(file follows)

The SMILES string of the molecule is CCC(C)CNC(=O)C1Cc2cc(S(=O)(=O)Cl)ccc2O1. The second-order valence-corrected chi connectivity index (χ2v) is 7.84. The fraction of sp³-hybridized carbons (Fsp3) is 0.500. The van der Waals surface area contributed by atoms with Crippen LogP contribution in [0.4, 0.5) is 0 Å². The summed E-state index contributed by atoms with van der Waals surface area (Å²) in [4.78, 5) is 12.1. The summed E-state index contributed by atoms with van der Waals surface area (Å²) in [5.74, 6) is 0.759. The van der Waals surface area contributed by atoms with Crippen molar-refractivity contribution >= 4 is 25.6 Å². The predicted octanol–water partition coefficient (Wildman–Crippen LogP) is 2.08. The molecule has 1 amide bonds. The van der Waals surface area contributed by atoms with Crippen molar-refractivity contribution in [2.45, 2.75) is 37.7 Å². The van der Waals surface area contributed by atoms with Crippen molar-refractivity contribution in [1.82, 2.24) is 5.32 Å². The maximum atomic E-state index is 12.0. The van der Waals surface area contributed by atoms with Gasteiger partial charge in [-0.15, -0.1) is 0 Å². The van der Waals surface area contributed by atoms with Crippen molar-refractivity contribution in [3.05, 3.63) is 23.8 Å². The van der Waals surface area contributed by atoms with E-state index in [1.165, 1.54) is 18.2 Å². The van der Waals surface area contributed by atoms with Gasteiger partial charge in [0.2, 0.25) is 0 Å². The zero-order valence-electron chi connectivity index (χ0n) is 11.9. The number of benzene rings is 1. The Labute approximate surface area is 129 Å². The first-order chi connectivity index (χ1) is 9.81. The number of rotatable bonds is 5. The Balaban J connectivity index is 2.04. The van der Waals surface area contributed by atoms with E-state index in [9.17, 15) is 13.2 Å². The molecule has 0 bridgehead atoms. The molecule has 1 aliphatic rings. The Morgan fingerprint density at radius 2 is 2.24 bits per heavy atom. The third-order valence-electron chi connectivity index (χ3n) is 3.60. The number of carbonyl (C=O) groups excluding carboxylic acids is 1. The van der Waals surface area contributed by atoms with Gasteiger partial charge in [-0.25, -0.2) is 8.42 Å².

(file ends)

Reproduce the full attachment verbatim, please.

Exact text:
The SMILES string of the molecule is CCC(C)CNC(=O)C1Cc2cc(S(=O)(=O)Cl)ccc2O1. The second-order valence-corrected chi connectivity index (χ2v) is 7.84. The fraction of sp³-hybridized carbons (Fsp3) is 0.500. The van der Waals surface area contributed by atoms with Crippen LogP contribution in [0.4, 0.5) is 0 Å². The summed E-state index contributed by atoms with van der Waals surface area (Å²) in [4.78, 5) is 12.1. The summed E-state index contributed by atoms with van der Waals surface area (Å²) in [5.74, 6) is 0.759. The van der Waals surface area contributed by atoms with Crippen molar-refractivity contribution >= 4 is 25.6 Å². The predicted octanol–water partition coefficient (Wildman–Crippen LogP) is 2.08. The molecule has 1 amide bonds. The van der Waals surface area contributed by atoms with Crippen molar-refractivity contribution in [2.45, 2.75) is 37.7 Å². The van der Waals surface area contributed by atoms with Crippen molar-refractivity contribution in [1.82, 2.24) is 5.32 Å². The maximum atomic E-state index is 12.0. The van der Waals surface area contributed by atoms with Gasteiger partial charge in [-0.15, -0.1) is 0 Å². The van der Waals surface area contributed by atoms with Crippen molar-refractivity contribution in [3.05, 3.63) is 23.8 Å². The van der Waals surface area contributed by atoms with E-state index in [1.165, 1.54) is 18.2 Å². The van der Waals surface area contributed by atoms with Gasteiger partial charge in [0.2, 0.25) is 0 Å². The zero-order valence-electron chi connectivity index (χ0n) is 11.9. The number of benzene rings is 1. The Labute approximate surface area is 129 Å². The first-order chi connectivity index (χ1) is 9.81. The number of rotatable bonds is 5. The Balaban J connectivity index is 2.04. The van der Waals surface area contributed by atoms with E-state index in [9.17, 15) is 13.2 Å². The molecule has 0 bridgehead atoms. The molecule has 1 aliphatic rings. The Morgan fingerprint density at radius 2 is 2.24 bits per heavy atom. The third-order valence-electron chi connectivity index (χ3n) is 3.60. The number of carbonyl (C=O) groups excluding carboxylic acids is 1. The van der Waals surface area contributed by atoms with Gasteiger partial charge in [-0.25, -0.2) is 8.42 Å².